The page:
A Trolling Tome Gathers No Loss
In November every year, the Oxford University Press, publisher of the Oxford English Dictionary, picks its ‘Word of the Year’ – “a word, or expression, that we feel has attracted a great deal of interest during the year to date. It need not have been coined within the past twelve months and it does not have to be a word that will stick around for a good length of time.”
I’d like to make an early prediction. This year’s word will be ‘troll’.
For those of you who may not be au fait with the expression in its non-mythical sense, the Urban Dictionary defines ‘troll’ thus: “One who posts a deliberately provocative message … with the intention of causing maximum disruption and argument.”
There’s been a marked increase in this kind of activity recently, and it’s not just confined to internet message boards and newsgroups any more…
For various reasons mostly connected with the extraordinary kindness of others, the number of people following me on Twitter has increased dramatically in the past couple of weeks. This means that more people see the things I write. On the whole, that’s a good thing, and feeds my burgeoning narcissism nicely. But it also means, apparently, that I am more available for the receipt of abusive messages than I ever was back in the bad old days when only fifty people and an online shoe shop followed me. Because this week, someone tweeted this at me: “Congratulations on making yourself sound like a dick! Im going to suggest you are a ugly lonely old bag (most probably over weight)”.
Readers familiar with the idiom (rather than the idiot; you don’t know him) will notice straight away that this message bears all of the hallmarks of the classic troll. Tweeted by someone with only nine followers, it contains an unnecessary exclamation mark; it displays only a tenuous grasp of the English language; its accusations are based on guesswork rather than evidence. (Granted, at least two of them are true, but my point is that there is no way the author could have known that. He guessed lucky, is all.)
I have to admit to being rather pleased; being targeted by a troll felt like an indication that I had Arrived in some way – see ‘burgeoning narcissism’, above – because I’ve seen famous tweeters being plagued by trolls who think that it’s a great way to get attention and gain more followers. Comedian Al Murray, who seems to be a particular target for reasons I can’t quite fathom, often shares his obvious delight at receiving such messages: a typical exchange will read “Your boring” “My boring what?” “What?” – much to the delight of pedants everywhere. But I’d rather not give a troll the satisfaction. If having their @name in lights is what they want, then that is the very last thing I will give them.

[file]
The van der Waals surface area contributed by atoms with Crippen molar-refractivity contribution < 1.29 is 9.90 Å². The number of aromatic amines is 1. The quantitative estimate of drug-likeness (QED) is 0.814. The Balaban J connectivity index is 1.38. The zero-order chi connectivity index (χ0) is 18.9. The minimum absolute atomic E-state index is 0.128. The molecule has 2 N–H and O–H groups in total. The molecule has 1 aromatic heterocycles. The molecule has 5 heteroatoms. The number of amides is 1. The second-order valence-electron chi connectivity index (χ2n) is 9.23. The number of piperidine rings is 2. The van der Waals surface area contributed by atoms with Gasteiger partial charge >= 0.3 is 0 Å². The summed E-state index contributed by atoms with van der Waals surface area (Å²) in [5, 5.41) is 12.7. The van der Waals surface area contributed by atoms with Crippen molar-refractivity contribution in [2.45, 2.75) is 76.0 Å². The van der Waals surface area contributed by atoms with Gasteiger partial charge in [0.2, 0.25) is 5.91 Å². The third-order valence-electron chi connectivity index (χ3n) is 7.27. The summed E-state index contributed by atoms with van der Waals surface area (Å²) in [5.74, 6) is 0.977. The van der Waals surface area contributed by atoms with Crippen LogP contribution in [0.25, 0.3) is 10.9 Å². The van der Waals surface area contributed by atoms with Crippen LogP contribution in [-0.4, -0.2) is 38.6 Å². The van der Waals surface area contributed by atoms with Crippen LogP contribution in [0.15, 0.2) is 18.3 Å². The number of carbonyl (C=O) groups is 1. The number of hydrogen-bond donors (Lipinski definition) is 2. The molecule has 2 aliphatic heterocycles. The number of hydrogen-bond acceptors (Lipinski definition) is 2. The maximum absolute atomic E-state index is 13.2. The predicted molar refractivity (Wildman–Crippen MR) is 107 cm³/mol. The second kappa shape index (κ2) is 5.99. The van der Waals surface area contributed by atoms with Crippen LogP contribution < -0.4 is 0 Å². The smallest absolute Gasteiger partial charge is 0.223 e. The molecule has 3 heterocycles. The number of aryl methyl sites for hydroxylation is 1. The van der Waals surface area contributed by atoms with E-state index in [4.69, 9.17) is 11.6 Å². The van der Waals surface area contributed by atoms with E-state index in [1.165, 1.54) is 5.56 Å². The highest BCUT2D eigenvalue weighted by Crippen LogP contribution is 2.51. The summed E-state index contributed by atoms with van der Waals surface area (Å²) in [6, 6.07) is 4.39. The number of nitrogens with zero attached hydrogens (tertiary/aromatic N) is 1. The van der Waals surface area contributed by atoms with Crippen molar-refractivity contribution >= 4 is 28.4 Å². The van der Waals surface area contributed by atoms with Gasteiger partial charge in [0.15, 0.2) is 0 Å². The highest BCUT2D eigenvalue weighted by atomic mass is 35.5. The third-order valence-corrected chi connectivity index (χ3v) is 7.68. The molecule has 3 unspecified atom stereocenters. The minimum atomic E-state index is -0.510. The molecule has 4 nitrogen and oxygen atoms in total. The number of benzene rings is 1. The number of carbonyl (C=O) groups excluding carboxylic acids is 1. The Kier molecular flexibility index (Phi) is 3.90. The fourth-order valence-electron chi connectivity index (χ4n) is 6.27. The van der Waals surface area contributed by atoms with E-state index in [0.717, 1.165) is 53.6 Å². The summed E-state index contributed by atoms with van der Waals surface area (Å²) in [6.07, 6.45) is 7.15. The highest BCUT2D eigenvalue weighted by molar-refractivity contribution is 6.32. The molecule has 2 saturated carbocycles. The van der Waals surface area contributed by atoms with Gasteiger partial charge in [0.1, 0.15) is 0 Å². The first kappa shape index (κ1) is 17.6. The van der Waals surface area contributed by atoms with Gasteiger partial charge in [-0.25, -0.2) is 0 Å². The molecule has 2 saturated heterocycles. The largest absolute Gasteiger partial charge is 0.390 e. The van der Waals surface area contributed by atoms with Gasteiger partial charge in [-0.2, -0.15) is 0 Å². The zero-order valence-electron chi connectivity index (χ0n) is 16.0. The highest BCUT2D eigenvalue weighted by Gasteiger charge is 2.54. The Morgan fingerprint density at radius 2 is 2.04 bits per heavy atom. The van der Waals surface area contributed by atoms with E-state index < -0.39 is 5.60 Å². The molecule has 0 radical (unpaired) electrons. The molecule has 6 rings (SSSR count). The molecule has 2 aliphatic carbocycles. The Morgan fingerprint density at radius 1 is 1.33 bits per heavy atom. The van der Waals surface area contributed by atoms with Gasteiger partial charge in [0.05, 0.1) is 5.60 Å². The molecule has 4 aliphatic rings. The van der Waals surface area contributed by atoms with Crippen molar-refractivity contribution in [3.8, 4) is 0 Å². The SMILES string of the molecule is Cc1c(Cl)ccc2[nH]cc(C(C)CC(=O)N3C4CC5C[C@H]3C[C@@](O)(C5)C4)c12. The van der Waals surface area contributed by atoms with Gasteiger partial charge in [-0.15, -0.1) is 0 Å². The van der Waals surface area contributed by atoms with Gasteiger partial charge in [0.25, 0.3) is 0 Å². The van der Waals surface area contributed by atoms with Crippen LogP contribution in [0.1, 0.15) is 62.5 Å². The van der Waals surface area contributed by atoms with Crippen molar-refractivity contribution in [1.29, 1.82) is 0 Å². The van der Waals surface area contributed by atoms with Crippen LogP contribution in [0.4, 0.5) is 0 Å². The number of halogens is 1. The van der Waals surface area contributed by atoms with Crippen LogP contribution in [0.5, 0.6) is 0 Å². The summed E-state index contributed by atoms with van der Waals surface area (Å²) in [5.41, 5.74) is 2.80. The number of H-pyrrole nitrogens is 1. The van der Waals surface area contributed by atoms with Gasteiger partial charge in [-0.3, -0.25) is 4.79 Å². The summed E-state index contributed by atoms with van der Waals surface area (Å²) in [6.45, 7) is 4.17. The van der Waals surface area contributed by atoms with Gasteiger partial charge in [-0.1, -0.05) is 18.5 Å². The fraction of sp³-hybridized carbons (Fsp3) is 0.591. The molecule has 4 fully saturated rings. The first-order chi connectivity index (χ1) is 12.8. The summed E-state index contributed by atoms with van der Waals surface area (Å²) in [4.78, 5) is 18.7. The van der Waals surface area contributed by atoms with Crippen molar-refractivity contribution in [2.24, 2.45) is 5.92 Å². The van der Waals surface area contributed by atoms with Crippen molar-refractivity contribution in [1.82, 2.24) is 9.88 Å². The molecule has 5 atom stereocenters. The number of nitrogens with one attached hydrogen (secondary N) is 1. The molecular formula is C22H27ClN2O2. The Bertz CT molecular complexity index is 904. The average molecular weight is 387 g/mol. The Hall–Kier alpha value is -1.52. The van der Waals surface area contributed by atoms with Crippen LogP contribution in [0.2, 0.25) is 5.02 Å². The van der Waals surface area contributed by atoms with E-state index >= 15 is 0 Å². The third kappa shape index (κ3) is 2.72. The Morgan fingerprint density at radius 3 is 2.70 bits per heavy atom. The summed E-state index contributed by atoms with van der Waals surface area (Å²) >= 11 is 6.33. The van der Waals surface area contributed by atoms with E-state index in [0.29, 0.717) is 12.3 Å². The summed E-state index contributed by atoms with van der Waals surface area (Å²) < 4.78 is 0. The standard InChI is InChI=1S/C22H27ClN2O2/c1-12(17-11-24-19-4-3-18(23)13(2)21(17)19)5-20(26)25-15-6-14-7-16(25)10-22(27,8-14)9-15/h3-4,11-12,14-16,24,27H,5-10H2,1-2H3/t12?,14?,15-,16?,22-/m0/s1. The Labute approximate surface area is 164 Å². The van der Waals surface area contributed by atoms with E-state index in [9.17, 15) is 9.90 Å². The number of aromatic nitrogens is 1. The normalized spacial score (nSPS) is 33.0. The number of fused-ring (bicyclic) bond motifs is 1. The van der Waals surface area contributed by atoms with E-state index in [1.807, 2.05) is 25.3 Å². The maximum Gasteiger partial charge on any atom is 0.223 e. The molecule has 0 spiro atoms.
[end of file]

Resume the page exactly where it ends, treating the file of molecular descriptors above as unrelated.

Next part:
Which brings me, with weary inevitability, to the Daily Mail.
We all know that newspaper circulations are falling as a result of online editions and social media. But, rather than bemoan its fate, the Mail has adopted a new strategy. Despite the regular sniffy articles decrying Twitter and Facebook as the worst thing to happen to the world since Hitler – or, given its editorial policy record, possibly even worse than that – it has harnessed the power of social media to feed its own need for attention. By posting deliberately inflammatory nonsense like the recent “I’m proud to be a trophy wife” article by Samantha ‘too pretty for my face’ Brick, Mail Online is now the most visited news website in the world. Just think about that. More people visit that site than any other news site on the planet; not the New York Times, not the Guardian, not the BBC. And they visit it, not because the ‘news’ it contains is more accurate or balanced than on any other site – only the hilariously deluded could possibly believe that – but because, in many cases, the Mail has prodded them into outrage with a sharp Liz Jones-shaped stick. As a result, its advertising revenue increased by almost 70% last year. Every time you click, the Mail makes money.
Trolling clearly works. But only if you let it.
~ by somethingblonde on June 16, 2012.